Press release
06 Jun 2023 

Beyond Borders 2023: Biotech is facing a complex path forward, says EY report

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  • Revenues normalized after the pandemic sugar high: As the demand for COVID-19 vaccines and antiviral treatments dropped, revenue leveled out in 2022 and public biotech company revenues were down 1% from the previous year.
  • Steep patent cliff looming: 2023 will witness a total of five patent expirations of established biologic products worth billions of dollars in revenue. Additionally, over 20 products representing nearly $200 billion in annual product sales are expected to lose patent protection by 2030.
  • Regulatory pressures ahead: Recent Federal Trade Commission (FTC) activity is generating major concerns that regulation will stifle innovation by restricting therapies’ ability to scale through acquisitions by larger biopharma companies. The industry is also bracing for a tougher pricing environment in the wake of the US Inflation Reduction Act (IRA), with significant implications for how the industry will secure reimbursement for its innovation in the future.
  • FDA approvals fell: US Food and Drug Administration (FDA) approvals for both new molecular entities and biologics license applications experienced another drop in 2022, believed to have been driven by FDA staffing shortages. On a positive note, approvals were back to pre-pandemic levels in Q1 of 2023.
  • Biotech financing hit a rough patch: In 2022, all types of biotech financing – venture capital investment, debt financing, IPOs, follow-on, etc. – decreased significantly. The biotech IPO market fell 93% from 2021, and an estimated 29% of public biotechs in the US and Europe had less than one year of cash on hand.

The 33rd edition of the Ernst & Young LLP (EY US) Beyond Borders report shows the biotech industry is facing a complex path forward as established big pharma companies are in need of addressing innovation deficits and in search of new revenues to offset the massive wave of looming patent expirations. Emerging biotechs, on the other hand, face a capital-constrained operating environment and are focused on getting to the next value inflection point with minimal cash burn. But nearly half of these companies are already cash-strapped.

The report, which serves as a snapshot of biotech’s business performance, highlights the challenges faced by the industry in this unusual business environment and key considerations for leaders moving forward. As outlined by the report’s authors, streamlining operations and driving efficiencies, from R&D through commercial, is imperative, but biotech’s inherent strengths will allow for continued growth.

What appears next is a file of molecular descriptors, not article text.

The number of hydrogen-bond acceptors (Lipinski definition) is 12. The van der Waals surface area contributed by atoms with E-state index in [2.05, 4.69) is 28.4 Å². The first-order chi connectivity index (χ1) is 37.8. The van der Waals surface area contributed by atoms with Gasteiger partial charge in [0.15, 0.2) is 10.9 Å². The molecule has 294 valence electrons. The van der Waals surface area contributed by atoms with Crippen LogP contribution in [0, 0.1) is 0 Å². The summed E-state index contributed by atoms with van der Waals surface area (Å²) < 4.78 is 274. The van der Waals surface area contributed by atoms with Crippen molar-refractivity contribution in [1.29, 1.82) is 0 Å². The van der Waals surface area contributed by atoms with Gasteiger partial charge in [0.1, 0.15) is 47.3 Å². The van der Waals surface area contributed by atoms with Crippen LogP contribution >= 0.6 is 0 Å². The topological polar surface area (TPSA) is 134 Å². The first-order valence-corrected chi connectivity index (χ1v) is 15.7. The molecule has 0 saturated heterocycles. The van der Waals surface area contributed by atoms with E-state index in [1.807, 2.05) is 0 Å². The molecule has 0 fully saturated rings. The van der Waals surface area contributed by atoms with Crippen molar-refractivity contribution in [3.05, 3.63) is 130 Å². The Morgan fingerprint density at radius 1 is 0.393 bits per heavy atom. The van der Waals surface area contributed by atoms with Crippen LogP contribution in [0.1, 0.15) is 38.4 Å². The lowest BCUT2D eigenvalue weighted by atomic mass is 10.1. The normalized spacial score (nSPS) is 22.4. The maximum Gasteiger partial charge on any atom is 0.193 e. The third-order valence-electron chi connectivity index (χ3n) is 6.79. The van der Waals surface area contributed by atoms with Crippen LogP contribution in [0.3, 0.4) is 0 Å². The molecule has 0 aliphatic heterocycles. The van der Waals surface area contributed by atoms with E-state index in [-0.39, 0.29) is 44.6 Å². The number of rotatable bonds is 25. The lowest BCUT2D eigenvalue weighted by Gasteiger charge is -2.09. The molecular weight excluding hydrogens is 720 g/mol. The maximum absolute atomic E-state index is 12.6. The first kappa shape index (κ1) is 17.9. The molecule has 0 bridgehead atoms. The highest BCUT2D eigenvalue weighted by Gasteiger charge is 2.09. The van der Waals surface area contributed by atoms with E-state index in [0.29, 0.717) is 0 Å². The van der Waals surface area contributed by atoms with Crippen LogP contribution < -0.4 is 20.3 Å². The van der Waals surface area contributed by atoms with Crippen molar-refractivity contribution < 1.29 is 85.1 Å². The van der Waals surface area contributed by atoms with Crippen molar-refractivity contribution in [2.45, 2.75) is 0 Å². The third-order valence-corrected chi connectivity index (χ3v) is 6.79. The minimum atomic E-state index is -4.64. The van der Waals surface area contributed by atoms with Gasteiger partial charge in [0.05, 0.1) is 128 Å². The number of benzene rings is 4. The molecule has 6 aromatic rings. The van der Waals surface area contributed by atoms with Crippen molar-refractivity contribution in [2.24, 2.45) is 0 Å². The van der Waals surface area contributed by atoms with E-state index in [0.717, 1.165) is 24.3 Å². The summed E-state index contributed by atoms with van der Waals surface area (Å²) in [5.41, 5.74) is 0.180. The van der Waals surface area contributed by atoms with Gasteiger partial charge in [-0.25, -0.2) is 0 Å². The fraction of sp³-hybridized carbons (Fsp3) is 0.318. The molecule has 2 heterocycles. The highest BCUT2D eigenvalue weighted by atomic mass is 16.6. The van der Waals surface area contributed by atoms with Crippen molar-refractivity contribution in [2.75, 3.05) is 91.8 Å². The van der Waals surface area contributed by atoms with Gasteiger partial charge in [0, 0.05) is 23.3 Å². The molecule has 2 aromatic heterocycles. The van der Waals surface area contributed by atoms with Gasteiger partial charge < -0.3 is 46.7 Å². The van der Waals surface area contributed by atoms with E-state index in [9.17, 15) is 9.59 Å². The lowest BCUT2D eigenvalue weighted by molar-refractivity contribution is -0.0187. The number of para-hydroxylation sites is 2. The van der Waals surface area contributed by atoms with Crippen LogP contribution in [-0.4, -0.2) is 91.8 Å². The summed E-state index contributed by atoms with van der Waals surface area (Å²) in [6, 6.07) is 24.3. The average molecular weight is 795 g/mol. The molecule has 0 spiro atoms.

Arda Ural, PhD, EY Americas Industry Markets Leader, Health Sciences and Wellness, says:

“Biotechs are facing a complex path ahead. They need to prioritize their capital allocation to navigate distressed public and capital markets, increased regulatory scrutiny and macroeconomic disruptions. The good news is that the innovation capacity of the industry remains strong in the long-term.”

Beyond Borders analyzes the state of the industry through a summary of US and European public company revenues, financing, M&A activity, alliances, product approvals and other factors. The report offers executives a deep dive into current affairs as well as a future-forward outlook.  

Ashwin Singhania, Principal, EY-Parthenon, says: “Innovation is the engine that drives the biotech industry. While the approaching patent cliff is an unavoidable challenge, the pipeline continues to be very robust and the pace of innovation continues to accelerate. If executives can prioritize streamlining processes and the ongoing investment in organic innovation and inorganic growth, they will set themselves up for future success.”

Other key findings include:

  • Limited, but increasing, M&A appetite: Global macroeconomics, geopolitical tension and the FDA’s increased dealmaking scrutiny are all potential factors for the limited M&A activity. The increasing regulatory scrutiny imposed by the FTC will cast a long shadow on the market and will disrupt the inorganic growth efforts in the foreseeable future.